This chapter proposes a general account of agreements within a largely individualistic framework. According to this account, making an agreement is an essentially joint action, one the parties perform together as one. The action of agreement making, which can only be performed jointly, can nevertheless be explained in terms of another action, which can also be performed individually, namely promising. Agreement making on this view is a matter of joint promising. Two promises add up to an agreement-i.e. joint promise-just when they are exchanged-or interdepend-in the right way. On the current proposal, the interdependence of agreement promises is not a matter of the promises being conditional in content (or made under an assumption-indeed, each party promises the other to do her part of the agreement, just like so. Instead, the interdependence of agreement promises is causal-motivational. Specifically, each party's belief that (she will promise later to do her part if an only if the other party promises later to do his) causes and motivates that very party to promise the other later; and each party is aware of this causal-motivational fact.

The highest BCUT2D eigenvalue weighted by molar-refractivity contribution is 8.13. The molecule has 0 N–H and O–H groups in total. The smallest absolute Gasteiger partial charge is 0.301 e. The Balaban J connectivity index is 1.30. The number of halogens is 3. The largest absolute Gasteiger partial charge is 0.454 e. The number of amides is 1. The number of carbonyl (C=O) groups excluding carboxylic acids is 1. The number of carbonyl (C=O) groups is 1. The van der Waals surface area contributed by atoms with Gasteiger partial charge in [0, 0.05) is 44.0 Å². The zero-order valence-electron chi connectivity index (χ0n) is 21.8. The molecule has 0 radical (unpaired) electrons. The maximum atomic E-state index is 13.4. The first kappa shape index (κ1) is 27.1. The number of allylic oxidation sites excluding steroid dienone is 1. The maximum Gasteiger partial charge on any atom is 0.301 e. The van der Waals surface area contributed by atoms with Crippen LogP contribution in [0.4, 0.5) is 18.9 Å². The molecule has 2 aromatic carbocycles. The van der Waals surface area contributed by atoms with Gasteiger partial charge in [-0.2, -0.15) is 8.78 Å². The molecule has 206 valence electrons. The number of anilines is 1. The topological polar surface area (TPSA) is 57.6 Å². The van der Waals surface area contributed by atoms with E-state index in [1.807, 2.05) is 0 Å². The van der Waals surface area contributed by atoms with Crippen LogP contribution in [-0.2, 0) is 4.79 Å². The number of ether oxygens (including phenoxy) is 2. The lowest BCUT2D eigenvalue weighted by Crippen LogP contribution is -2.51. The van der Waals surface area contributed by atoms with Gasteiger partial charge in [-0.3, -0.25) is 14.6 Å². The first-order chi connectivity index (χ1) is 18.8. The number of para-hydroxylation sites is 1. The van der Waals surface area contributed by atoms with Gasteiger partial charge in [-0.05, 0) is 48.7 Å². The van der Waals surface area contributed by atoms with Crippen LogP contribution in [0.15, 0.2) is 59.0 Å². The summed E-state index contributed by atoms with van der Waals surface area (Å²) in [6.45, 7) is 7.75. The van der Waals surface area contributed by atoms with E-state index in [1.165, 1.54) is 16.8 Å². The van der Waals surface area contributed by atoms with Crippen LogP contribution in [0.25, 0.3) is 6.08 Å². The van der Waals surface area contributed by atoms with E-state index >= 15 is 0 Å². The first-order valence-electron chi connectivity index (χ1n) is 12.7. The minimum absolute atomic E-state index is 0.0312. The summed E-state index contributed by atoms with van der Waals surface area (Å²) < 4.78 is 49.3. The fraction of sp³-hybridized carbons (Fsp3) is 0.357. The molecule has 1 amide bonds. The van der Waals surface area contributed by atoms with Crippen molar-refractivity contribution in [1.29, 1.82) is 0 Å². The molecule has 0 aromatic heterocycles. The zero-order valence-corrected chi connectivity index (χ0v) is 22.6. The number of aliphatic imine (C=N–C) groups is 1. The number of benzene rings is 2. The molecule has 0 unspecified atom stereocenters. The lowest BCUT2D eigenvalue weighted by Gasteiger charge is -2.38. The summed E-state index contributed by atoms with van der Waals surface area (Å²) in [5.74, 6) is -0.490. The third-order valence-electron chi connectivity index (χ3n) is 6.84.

|Title of host publication||Promises and Agreements|
|Subtitle of host publication||Philosophical Essays|
|Publisher||Oxford University Press|
|State||Published - 1 May 2011|
Bibliographical notePublisher Copyright:
© Oxford University Press, 2014.
- Joint action
- Joint intention